Western Digital will start providing free data-recovery services in July for people whose data was wiped off their network-attached storage (NAS) devices last week, the company said in an update on Tuesday.
The company is also planning to offer a trade-in program to get customers onto the cloud – specifically, onto a supported My Cloud device – and off of old My Book Live and My Book Live Duo devices, an indeterminate number of which were remotely eviscerated in an attack that exploited what turns out to have been a zero-day vulnerability.
In fact, there were two vulnerabilities that were exploited: An old remote-code execution (RCE) bug from 2018 that Western Digital first blamed, and then a previously unknown flaw that enabled unauthenticated remote factory-reset device wipes. Theories about why the attack involved two devastating exploits include the suggestion that rival threat actors were duking it out for control of the compromised devices.
Western Digital also released new details about that zero day, which exploited the newly identified vulnerability CVE-2021-35941. The bug is in Western Digital’s WD My Book Live (2.x and later) and WD My Book Live Duo (all versions), which have an administrator API that can perform a system factory restore without authentication. Its severity hasn’t yet been rated.
Besides the unauthenticated factory-reset operation, Western Digital said that the firmware for My Book Live is also vulnerable to a remotely exploitable command-injection vulnerability when the device has remote access enabled. “This vulnerability may be exploited to run arbitrary commands with root privileges,” according to Western Digital’s updated advisory.
Provenance of the Factory-Reset Bug
The company shared more technical details about the newly discovered vulnerability to address questions that have arisen in the wake of the global data wipeout. Its advisory explained that the company traced the unauthenticated factory reset vulnerability back to April 2011, when My Book Live underwent “a refactor of authentication logic” in the device firmware. Refactoring is a process meant to improve the design, structure, and/or implementation of software’s non-functional attributes while preserving its functionality.
Western Digital said that this is how the bug crept in during the refactor back in 2011:
The refactor centralized the authentication logic into a single file, which is present on the device as includes/component_config.php and contains the authentication type required by each endpoint. In this refactor, the authentication logic in system_factory_restore.php was correctly disabled, but the appropriate authentication type of ADMIN_AUTH_LAN_ALL was not added to component_config.php, resulting in the vulnerability. The same refactor removed authentication logic from other files and correctly added the appropriate authentication type to the component_config.php file.
That’s a startling admission: In other words, a Western Digital developer actively removed authentication code that would require the input of a valid user password before factory resets could be executed. That slip-up, unfortunately, has cost users what’s likely petabytes of data, given that anguished users complained about years worth of data being obliterated.
Provenance of the Old Bug
Western Digital noted that there was also an old, previously discovered bug exploited in the incident: CVE-2018-18472. This one shouldn’t have come as a surprise: The remote command-execution (RCE) vulnerability was discovered in October 2018. It was extremely high risk, with a CVSS score of 9.8 out of 10. Nonetheless, Western Digital never fixed it, given that it was discovered three years after the company had stopped supporting My Book Live.
The bug was brought to light by Paulos Yibelo and Daniel Eshetu, who updated their findings as recently as last November. The researchers wrote that “WD My Book Live and some models of WD My Cloud NAS contain a remotely exploitable vulnerability that lets anyone run commands on the device as root.”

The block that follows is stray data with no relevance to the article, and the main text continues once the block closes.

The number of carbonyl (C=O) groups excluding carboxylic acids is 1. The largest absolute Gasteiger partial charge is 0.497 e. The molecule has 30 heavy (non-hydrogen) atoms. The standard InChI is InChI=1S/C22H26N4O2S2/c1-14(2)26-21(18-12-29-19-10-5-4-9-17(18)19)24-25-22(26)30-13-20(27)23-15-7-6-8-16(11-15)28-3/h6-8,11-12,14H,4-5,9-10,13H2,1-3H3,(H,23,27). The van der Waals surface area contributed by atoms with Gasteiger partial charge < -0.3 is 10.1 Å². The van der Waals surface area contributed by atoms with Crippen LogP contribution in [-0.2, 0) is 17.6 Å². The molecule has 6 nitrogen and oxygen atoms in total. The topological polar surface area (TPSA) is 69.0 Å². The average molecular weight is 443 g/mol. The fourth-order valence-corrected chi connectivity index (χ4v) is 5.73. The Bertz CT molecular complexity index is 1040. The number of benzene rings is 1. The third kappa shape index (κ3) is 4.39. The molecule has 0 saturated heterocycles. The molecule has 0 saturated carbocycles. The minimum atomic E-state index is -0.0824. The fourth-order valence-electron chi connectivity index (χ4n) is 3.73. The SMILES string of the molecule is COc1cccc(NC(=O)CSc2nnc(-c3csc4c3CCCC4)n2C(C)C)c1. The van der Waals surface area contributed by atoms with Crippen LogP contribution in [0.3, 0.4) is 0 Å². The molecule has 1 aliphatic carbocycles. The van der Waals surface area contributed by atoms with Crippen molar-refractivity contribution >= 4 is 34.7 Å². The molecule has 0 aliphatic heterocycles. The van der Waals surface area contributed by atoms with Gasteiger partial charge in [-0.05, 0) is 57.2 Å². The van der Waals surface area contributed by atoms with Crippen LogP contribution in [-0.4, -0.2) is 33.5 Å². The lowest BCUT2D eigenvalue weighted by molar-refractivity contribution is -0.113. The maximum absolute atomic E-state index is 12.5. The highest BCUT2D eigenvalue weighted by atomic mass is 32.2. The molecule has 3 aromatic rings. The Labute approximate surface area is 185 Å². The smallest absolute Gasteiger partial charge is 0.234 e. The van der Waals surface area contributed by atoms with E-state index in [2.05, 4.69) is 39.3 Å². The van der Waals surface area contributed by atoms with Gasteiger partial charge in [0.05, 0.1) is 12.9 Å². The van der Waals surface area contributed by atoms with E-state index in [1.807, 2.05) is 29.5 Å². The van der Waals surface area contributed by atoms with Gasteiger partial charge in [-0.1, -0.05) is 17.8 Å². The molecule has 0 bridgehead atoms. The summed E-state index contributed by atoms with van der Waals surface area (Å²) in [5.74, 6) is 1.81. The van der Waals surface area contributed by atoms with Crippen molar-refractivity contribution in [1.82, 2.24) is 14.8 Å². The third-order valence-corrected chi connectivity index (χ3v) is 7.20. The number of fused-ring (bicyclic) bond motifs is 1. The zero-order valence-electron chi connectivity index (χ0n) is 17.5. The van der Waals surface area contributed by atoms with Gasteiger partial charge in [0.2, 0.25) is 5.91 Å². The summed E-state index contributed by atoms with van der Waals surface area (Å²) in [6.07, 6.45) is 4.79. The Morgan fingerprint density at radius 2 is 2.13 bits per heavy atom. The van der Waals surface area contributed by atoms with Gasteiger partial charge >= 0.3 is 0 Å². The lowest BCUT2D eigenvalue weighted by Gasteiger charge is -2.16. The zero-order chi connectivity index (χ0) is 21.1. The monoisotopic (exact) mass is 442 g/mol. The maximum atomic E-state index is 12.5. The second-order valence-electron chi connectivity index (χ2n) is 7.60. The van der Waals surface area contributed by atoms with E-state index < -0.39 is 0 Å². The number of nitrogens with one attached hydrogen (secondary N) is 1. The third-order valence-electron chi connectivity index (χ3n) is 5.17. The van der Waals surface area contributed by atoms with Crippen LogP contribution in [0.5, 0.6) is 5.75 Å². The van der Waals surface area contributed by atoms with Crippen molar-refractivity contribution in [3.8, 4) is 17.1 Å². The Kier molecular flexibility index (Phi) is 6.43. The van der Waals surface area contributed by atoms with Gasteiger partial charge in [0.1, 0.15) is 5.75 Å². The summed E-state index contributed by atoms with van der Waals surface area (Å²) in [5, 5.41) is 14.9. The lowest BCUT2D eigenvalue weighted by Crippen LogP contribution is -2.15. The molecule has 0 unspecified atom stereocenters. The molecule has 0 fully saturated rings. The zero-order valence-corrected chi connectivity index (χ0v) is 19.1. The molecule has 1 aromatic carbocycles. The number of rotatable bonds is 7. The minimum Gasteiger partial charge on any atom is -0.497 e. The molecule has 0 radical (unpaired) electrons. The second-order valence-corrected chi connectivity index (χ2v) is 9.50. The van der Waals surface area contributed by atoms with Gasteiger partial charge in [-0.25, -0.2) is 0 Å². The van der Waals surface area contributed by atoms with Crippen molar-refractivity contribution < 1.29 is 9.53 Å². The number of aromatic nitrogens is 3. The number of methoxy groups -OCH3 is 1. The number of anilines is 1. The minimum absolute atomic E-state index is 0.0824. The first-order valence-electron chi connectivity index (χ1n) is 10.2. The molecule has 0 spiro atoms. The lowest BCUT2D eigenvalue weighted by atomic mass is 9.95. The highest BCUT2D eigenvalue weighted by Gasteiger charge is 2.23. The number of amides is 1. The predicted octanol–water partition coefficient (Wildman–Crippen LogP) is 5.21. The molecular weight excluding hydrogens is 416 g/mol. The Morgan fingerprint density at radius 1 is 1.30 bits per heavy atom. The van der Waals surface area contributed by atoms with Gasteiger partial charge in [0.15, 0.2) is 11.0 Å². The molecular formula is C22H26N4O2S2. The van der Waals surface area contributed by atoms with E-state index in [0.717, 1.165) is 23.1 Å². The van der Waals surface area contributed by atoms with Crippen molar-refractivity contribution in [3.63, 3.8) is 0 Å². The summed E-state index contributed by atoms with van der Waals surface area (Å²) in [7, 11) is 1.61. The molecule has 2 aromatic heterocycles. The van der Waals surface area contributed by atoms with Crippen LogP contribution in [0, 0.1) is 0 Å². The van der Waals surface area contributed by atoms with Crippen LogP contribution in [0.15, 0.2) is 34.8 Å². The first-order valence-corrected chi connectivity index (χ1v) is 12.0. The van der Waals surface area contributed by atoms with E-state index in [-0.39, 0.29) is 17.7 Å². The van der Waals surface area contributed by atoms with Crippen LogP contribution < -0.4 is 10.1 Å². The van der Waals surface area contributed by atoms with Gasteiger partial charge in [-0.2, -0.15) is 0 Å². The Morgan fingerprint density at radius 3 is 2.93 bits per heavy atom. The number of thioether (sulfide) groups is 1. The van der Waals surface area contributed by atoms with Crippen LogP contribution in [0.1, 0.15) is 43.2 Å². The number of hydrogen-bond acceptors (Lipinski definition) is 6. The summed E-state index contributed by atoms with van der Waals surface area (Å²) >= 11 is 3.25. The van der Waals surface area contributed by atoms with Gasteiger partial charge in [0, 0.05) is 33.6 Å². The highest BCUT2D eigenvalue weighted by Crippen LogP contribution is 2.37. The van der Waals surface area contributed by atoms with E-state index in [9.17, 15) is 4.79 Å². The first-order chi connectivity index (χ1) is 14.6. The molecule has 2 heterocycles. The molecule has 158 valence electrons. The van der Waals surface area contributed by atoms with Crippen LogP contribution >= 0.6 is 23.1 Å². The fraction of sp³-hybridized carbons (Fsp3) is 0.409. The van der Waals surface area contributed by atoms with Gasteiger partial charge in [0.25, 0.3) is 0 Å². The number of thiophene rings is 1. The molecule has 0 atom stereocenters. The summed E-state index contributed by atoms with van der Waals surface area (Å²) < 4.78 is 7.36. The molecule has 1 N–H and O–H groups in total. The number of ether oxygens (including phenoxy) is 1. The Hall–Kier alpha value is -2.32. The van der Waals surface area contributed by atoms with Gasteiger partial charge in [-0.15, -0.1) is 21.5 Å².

Attack Chain for My Book Live Wipe
Log files from customers who lost data show that attackers directly connected to their My Book Live devices from a variety of IP addresses in different countries, Western Digital said. Its investigation has shown that “in some cases, the same attacker exploited both vulnerabilities on the device, as evidenced by the source IP. The first vulnerability was exploited to install a malicious binary on the device, and the second vulnerability was later exploited to reset the device.”
On some devices, the company explained, the attackers installed a trojan with a file named “.nttpd,1-ppc-be-t1-z” – a Linux ELF binary compiled for the PowerPC architecture used by the My Book Live and Live Duo. Western Digital captured a sample of the trojan and uploaded it to VirusTotal. One user in Western Digital’s support forum reported that their My Book Live was infected with this malware, which makes devices part of a botnet called Linux.Ngioweb that mostly comprises malicious proxy servers.
The company’s investigation still hasn’t uncovered evidence that Western Digital cloud services, firmware update servers or customer credentials were compromised.
“As the My Book Live devices can be directly exposed to the internet through port forwarding, the attackers may be able to discover vulnerable devices through port scanning,” according to Western Digital’s update. “The vulnerabilities being exploited in this attack are limited to the My Book Live series, which was introduced to the market in 2010 and received a final firmware update in 2015. These vulnerabilities do not affect our current My Cloud product family.”
Why Two Bugs?
Last week, Western Digital’s initial advisory attributed the mass data wipe to attackers exploiting the old, unpatched RCE vulnerability from 2018.
But the plot thickened, as Ars Technica’s Dan Goodin detailed. Ars and Derek Abdine, CTO at security firm Censys, conducted an analysis of logs from the affected devices that showed that devices hit by the mass hack had also been subjected to attacks that exploited the new, unauthorized reset vulnerability. The additional exploit was documented in log files extracted from two hacked devices. One of the logs posted in the Western Digital support forum where the attack first came to light showed that someone from the IP address 126.96.36.199 had successfully restored a device. But a second log file from an affected My Book Live device showed a different IP address – 188.8.131.52 – exploiting the same vulnerability.
When Goodin reached out to Western Digital, the company confirmed that in some cases, the attackers exploited the old RCE vulnerability, then they went ahead and exploited the new factory-reset vulnerability.